OKLAHOMA TRIBAL GAMING
Tribal gaming
Tribal gaming

OKLAHOMA CITY — With the state’s tribes rebuffing a request for arbitration on gaming compacts, Gov. Kevin Stitt is attempting to take his case for higher exclusivity fees straight to the voters. At a press conference Thursday afternoon, Gov. Stitt claimed that the leadership of the state’s gaming tribes will not communicate with him about the future of gaming compacts after Jan. 1 and asked Oklahoma voters to “side with him” in the ongoing discussions. “My job is to do what’s best for all four million Oklahomans,” he said.

AUTOMATICALLY RENEW VS. RENEGOTIATION

As worded, Oklahoma’s tribal gaming compacts includes language that says the compacts automatically renew if certain prerequisites are met. The compact also includes a provision that either side can request that the terms be renegotiated if at least six months notice is given. Earlier this month, leaders with the state’s 35 gaming tribes notified Oklahoma Attorney General Mike Hunter of their refusal to pursue arbitration over the matter. “This is not about the tribes,” Stitt said Thursday. “This is about the casino industry.” In accordance with the Indian Gaming Regulatory Act, Class III compacted games in Oklahoma include slot machines, craps, roulette and house-banked table games, such as blackjack. Class II gaming, which includes electronic bingo and pull-tab games, is not subject to the compact. The current compacts do not include provisions to allow for sports betting or online gambling.

REGULATORY ACT

Additionally, the Indian Gaming Regulatory Act requires the Department of Interior to approve any amendments to state-tribal gaming compacts, including the 2018 addition of ball and dice games after the teacher walkout. During Thursday’s press conference, Gov. Stitt declined to give a specific percentage rate sought by state officials, but repeatedly referenced the exclusivity fees paid by gaming tribes in Connecticut. The Constitution State has two tribally operated casinos, which pay 25% of their slot machine revenue to the state.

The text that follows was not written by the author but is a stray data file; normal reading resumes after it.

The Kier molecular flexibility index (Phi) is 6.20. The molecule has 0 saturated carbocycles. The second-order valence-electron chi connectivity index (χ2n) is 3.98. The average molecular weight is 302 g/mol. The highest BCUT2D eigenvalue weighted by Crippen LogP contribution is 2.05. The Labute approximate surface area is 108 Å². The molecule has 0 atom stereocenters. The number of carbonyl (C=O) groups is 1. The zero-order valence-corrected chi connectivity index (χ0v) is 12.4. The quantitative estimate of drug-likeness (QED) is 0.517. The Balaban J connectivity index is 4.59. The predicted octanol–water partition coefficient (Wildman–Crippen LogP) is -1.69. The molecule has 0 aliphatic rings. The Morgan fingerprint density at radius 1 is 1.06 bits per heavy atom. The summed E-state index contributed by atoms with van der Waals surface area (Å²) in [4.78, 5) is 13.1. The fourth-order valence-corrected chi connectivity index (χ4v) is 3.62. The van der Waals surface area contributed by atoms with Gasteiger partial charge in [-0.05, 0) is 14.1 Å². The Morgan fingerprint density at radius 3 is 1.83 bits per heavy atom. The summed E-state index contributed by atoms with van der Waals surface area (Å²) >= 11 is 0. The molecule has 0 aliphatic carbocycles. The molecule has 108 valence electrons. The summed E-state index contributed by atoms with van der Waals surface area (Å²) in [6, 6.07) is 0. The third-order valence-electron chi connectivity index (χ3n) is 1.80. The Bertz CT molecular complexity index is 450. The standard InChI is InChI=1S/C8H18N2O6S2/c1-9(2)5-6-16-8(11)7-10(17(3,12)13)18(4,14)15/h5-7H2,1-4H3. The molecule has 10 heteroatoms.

By comparison, the exclusivity fees for Oklahoma’s 131 tribally operated casinos max out at 10%, prompting a $139 million payout to state coffers in 2018 alone, an increase of 3.48% from the previous fiscal year. “There’s no difference between a slot machine in Connecticut and a slot machine in Oklahoma,” Stitt said. Addressing reporters outside the Capitol building later Thursday afternoon, Chickasaw Nation citizen Matthew Morgan, the executive director of the Oklahoma Indian Gaming Association, said Gov. Stitt mischaracterized both the discussions among state and tribal leaders, as well the nature of tribal gaming, which is run by tribal governments rather than commercial operators.

Additionally, he said, they still have not received a formal renegotiation proposal from the state – just talk of wanting to completely overhaul gaming compacts. “There is plenty of opportunity to move forward, but Gov. Stitt needs to read the entire compact first before he comes to the table,” Morgan said. In the meantime, despite Gov. Stitt’s declaration that compacts are weeks away from expiring, both Morgan and Stephen Greetham, senior counsel for the Chickasaw Nation, said that tribal gaming operations will continue statewide come Jan. 1.

“If Gov. Stitt wants to force the issue – and if so, I’d have to ask why and what purpose it would serve - he’ll have to take it to court,” Greetham said. “He’ll have to try to get some kind of order to shut it down. Barring that, we’ll continue to generate rev- enue, pay our revenue to the state and continue to grow, just like we have over the last 15 years.”